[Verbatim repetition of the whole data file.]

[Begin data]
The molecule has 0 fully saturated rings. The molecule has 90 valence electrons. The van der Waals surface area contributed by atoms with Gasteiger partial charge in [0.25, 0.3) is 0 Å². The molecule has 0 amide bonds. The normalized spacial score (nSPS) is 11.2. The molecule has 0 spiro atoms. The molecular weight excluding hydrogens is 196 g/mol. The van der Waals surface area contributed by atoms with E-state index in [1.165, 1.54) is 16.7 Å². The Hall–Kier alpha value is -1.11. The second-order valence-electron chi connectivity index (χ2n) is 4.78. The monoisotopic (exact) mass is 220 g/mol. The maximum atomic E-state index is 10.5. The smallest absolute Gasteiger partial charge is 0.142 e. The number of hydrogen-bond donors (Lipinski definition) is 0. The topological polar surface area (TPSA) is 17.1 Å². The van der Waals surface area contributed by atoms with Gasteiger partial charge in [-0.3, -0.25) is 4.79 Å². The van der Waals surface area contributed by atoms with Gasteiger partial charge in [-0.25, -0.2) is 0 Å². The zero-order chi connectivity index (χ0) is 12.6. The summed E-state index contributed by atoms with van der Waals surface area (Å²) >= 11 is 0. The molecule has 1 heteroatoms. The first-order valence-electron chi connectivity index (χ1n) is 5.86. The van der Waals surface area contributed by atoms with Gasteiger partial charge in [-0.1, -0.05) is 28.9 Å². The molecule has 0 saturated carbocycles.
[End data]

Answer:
The molecule has 0 fully saturated rings. The molecule has 90 valence electrons. The van der Waals surface area contributed by atoms with Gasteiger partial charge in [0.25, 0.3) is 0 Å². The molecule has 0 amide bonds. The normalized spacial score (nSPS) is 11.2. The molecule has 0 spiro atoms. The molecular weight excluding hydrogens is 196 g/mol. The van der Waals surface area contributed by atoms with E-state index in [1.165, 1.54) is 16.7 Å². The Hall–Kier alpha value is -1.11. The second-order valence-electron chi connectivity index (χ2n) is 4.78. The monoisotopic (exact) mass is 220 g/mol. The maximum atomic E-state index is 10.5. The smallest absolute Gasteiger partial charge is 0.142 e. The number of hydrogen-bond donors (Lipinski definition) is 0. The topological polar surface area (TPSA) is 17.1 Å². The van der Waals surface area contributed by atoms with Gasteiger partial charge in [-0.3, -0.25) is 4.79 Å². The van der Waals surface area contributed by atoms with Gasteiger partial charge in [-0.25, -0.2) is 0 Å². The zero-order chi connectivity index (χ0) is 12.6. The summed E-state index contributed by atoms with van der Waals surface area (Å²) >= 11 is 0. The molecule has 1 heteroatoms. The first-order valence-electron chi connectivity index (χ1n) is 5.86. The van der Waals surface area contributed by atoms with Gasteiger partial charge in [-0.1, -0.05) is 28.9 Å². The molecule has 0 saturated carbocycles.